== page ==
Summary

The U.S. ARMY is under a congressional mandate and the Chemical Weapons Convention of January 1993 to destroy its entire stockpile of chemical munitions. In addition to stockpiled munitions, nonstockpile chemical materiel (NSCM) has been identified for destruction. NSCM includes a host of lethal wastes from past disposal efforts, unserviceable munitions, chemically contaminated containers, chemical-production facilities, newly located chemical munitions, known sites containing substantial quantities of buried chemical weapons and wastes, and binary weapons and components. There are eight stockpile sites located in the continental United States and one on an island in the Pacific Ocean, and 82 NSCM locations have been identified. There are concerns, based on storage and past disposal practices, about soil and groundwater contamination at those sites. Six of the most commonly found chemical-warfare agents at stockpile and NSCM sites are the nerve agents GA, GB, GD, and VX and the vesicating (blistering) agents sulfur mustard and lewisite.

To ensure that chemical contamination is reduced to safe concentrations at stockpile and NSCM sites before they are used for residential, occupational, or wildlife purposes, the U.S. Army requested that health-based exposure limits for GA, GB, GD, VX, sulfur mustard, and lewisite be developed to protect the public and the environment. Oak Ridge National Laboratory (ORNL) was asked to conduct the health risk assessments and propose chronic oral reference doses (RfDs) and, where



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Review of the U.S. Army's Health Risk Assessments for Oral Exposure to Six Chemical-Warfare Agents Summary The U.S. ARMY is under a congressional mandate and the Chemical Weapons Convention of January 1993 to destroy its entire stockpile of chemical munitions. In addition to stockpiled munitions, nonstockpile chemical materiel (NSCM) has been identified for destruction. NSCM includes a host of lethal wastes from past disposal efforts, unserviceable munitions, chemically contaminated containers, chemical-production facilities, newly located chemical munitions, known sites containing substantial quantities of buried chemical weapons and wastes, and binary weapons and components. There are eight stockpile sites located in the continental United States and one on an island in the Pacific Ocean, and 82 NSCM locations have been identified. There are concerns, based on storage and past disposal practices, about soil and groundwater contamination at those sites. Six of the most commonly found chemical-warfare agents at stockpile and NSCM sites are the nerve agents GA, GB, GD, and VX and the vesicating (blistering) agents sulfur mustard and lewisite. To ensure that chemical contamination is reduced to safe concentrations at stockpile and NSCM sites before they are used for residential, occupational, or wildlife purposes, the U.S. Army requested that health-based exposure limits for GA, GB, GD, VX, sulfur mustard, and lewisite be developed to protect the public and the environment. Oak Ridge National Laboratory (ORNL) was asked to conduct the health risk assessments and propose chronic oral reference doses (RfDs) and, where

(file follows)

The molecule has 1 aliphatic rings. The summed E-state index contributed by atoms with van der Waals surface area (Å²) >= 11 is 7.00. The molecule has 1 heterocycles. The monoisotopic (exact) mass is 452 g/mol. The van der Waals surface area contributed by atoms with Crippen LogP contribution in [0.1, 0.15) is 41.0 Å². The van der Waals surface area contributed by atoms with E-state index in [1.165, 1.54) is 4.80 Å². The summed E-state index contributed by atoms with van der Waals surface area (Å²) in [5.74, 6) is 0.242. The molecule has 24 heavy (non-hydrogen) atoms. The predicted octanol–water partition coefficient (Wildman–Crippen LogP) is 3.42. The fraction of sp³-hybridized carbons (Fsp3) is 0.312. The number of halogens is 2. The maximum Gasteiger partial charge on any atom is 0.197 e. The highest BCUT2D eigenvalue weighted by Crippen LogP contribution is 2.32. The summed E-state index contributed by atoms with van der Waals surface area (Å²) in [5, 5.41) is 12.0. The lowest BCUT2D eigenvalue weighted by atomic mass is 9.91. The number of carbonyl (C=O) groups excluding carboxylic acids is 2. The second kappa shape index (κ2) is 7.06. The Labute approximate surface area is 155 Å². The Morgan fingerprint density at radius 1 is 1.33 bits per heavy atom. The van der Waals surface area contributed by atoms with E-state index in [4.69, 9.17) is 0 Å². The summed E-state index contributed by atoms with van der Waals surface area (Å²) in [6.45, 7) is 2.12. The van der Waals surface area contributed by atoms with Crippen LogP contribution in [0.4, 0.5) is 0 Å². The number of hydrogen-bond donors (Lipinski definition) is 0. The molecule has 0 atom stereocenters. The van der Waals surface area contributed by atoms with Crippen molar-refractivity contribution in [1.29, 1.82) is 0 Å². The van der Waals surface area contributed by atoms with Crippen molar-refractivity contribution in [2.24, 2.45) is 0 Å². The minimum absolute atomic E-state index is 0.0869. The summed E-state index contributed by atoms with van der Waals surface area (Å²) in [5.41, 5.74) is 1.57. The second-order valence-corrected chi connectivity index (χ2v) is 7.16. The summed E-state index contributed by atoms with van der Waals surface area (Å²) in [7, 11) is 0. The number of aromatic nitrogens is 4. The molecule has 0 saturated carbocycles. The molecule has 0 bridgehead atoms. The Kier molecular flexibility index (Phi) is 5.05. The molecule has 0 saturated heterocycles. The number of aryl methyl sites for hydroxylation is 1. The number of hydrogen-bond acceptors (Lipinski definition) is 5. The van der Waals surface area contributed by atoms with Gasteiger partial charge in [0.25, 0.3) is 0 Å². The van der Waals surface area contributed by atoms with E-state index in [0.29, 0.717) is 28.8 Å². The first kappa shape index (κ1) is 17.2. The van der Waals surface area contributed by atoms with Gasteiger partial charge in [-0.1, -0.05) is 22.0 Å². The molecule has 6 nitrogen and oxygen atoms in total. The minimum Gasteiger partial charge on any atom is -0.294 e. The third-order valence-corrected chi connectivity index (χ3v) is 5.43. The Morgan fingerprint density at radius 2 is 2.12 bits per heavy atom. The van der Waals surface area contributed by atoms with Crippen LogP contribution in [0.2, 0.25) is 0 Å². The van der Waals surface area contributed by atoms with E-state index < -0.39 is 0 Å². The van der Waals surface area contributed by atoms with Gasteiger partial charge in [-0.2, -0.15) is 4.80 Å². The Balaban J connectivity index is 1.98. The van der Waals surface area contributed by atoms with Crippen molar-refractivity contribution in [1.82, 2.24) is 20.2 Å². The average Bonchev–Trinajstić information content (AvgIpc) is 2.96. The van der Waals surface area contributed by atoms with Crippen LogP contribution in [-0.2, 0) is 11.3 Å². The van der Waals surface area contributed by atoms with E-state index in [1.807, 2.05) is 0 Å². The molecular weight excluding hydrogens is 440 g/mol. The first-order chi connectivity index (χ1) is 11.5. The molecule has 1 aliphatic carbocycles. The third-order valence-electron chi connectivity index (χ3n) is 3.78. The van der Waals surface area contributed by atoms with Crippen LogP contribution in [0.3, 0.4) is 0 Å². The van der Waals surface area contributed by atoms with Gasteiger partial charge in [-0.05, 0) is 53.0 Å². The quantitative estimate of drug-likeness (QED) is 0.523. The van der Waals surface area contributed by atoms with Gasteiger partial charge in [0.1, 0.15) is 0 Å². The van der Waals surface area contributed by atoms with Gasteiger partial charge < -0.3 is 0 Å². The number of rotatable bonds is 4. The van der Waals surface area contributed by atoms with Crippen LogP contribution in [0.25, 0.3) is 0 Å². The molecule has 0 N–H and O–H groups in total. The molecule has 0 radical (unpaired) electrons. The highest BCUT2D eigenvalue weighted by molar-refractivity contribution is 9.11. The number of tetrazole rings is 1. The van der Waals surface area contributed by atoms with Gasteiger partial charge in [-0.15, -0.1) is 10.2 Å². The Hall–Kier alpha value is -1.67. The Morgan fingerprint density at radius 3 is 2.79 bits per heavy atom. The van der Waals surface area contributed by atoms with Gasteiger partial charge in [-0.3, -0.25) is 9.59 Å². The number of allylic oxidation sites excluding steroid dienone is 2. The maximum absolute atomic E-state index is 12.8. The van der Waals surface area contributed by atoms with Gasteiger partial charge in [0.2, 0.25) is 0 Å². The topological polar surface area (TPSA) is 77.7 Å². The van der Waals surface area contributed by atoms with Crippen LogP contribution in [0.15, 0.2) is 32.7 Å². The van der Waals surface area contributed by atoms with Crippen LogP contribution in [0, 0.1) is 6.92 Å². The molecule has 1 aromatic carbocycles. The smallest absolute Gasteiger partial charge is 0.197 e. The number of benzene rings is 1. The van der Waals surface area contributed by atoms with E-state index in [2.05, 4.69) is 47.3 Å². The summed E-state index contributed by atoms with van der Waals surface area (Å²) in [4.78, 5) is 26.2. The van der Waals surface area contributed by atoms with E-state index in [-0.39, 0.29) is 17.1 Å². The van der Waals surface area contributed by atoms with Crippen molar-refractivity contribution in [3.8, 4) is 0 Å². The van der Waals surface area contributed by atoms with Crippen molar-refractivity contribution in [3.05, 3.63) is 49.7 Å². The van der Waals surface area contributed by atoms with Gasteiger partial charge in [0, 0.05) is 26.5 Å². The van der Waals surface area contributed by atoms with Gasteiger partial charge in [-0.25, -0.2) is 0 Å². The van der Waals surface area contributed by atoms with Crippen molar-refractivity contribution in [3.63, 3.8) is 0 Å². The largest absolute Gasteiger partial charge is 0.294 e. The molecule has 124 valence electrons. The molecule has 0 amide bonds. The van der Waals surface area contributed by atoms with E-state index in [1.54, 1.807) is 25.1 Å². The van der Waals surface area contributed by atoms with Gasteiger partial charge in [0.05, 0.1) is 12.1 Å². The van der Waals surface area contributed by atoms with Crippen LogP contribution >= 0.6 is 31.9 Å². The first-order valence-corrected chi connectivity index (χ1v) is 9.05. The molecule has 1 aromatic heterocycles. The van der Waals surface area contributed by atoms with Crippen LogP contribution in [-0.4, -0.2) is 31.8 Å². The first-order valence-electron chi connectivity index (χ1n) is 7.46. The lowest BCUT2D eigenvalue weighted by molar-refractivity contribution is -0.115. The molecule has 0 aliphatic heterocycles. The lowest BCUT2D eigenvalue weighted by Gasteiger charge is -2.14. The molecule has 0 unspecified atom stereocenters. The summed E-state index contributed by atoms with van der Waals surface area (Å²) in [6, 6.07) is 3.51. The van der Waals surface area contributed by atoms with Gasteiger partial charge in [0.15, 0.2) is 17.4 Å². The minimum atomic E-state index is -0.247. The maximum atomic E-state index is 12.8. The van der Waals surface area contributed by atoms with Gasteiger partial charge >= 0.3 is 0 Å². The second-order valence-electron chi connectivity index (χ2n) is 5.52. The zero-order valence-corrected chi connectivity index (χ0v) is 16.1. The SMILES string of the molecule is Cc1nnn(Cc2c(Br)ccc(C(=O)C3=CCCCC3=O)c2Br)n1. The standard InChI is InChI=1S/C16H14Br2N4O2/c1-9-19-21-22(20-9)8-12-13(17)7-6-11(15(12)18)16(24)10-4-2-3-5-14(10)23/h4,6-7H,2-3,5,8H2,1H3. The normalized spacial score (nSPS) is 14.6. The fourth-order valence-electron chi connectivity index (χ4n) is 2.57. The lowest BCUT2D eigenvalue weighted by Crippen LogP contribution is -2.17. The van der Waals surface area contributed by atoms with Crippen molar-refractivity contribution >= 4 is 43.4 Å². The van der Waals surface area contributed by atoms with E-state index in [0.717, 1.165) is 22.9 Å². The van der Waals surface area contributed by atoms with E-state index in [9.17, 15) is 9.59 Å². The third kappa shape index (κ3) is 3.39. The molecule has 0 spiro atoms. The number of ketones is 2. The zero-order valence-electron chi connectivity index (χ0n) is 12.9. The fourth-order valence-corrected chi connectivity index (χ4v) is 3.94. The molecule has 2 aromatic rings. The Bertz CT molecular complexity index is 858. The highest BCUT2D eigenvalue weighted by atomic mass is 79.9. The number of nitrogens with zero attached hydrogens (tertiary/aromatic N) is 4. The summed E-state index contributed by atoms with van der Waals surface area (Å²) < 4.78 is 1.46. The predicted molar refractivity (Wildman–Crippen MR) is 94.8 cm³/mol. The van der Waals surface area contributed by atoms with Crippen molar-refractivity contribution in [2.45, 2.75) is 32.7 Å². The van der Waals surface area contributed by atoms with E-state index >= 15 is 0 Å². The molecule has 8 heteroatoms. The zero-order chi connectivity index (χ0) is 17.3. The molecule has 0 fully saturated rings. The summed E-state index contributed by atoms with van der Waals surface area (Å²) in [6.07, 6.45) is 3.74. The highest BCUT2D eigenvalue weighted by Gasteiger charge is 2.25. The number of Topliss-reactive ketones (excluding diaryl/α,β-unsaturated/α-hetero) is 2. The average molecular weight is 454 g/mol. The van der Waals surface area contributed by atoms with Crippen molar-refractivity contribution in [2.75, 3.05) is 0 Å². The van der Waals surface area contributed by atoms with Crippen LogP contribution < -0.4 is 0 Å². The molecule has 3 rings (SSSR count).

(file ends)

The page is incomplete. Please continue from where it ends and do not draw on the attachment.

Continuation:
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Review of the U.S. Army's Health Risk Assessments for Oral Exposure to Six Chemical-Warfare Agents appropriate, oral slope factors (SFs) for the six agents. RfDs are toxicological values developed for noncancer effects and used as reference points to limit human oral exposure to potentially hazardous concentrations of chemicals thought to have thresholds for their effects. RfDs are estimates (with uncertainty spanning an order of magnitude or greater) of daily oral chemical exposures that are unlikely to have deleterious effects during a human lifetime. For chemicals identified as carcinogens (e.g., sulfur mustard), SFs are also calculated. SFs are estimates of upper-bound lifetime cancer risk from chronic exposure to an agent. The Army's Surgeon General adopted the proposed RfDs and SFs developed by ORNL as interim values to ensure that consistent health-based criteria were applied in ongoing initiatives requiring decisions on the safety of contaminated sites. The Army's Surgeon General also requested that the NRC independently review the scientific validity of these values. The NRC assigned this task to the Committee on Toxicology (COT), and a multidisciplinary subcommittee of experts was convened to assess the scientific validity of the interim RfDs developed for GA, GB, GD, VX, sulfur mustard, and lewisite and the SF developed for sulfur mustard. Specifically, the subcommittee was asked to (1) determine whether all the relevant toxicity data were considered appropriately; (2) review the uncertainty, variability, and quality of the data; (3) determine the appropriateness of the assumptions used to derive the RfDs (e.g., the application of uncertainty factors); and (4) identify data gaps and make recommendations for future research. Although multiple agents are present at stockpile and NSCM sites, the subcommittee was asked to evaluate the agents only on an individual basis. Furthermore, although the most likely routes of exposure to chemical-warfare agents at these sites are the inhalation and dermal routes, the subcommittee was only asked to evaluate toxicological risk from the oral route at this time. The Army is in the process of developing inhalation exposure guidelines. The subcommittee was also not asked to address issues related to risk management, such as technology, detection, and feasibility. EVALUATION OF THE ARMY’S INTERIM RfDs AND SFs Table S-1 presents the interim RfDs and SFs adopted by the Army for GA, GB, GD, VX, sulfur mustard, and lewisite, as well as the recommenda-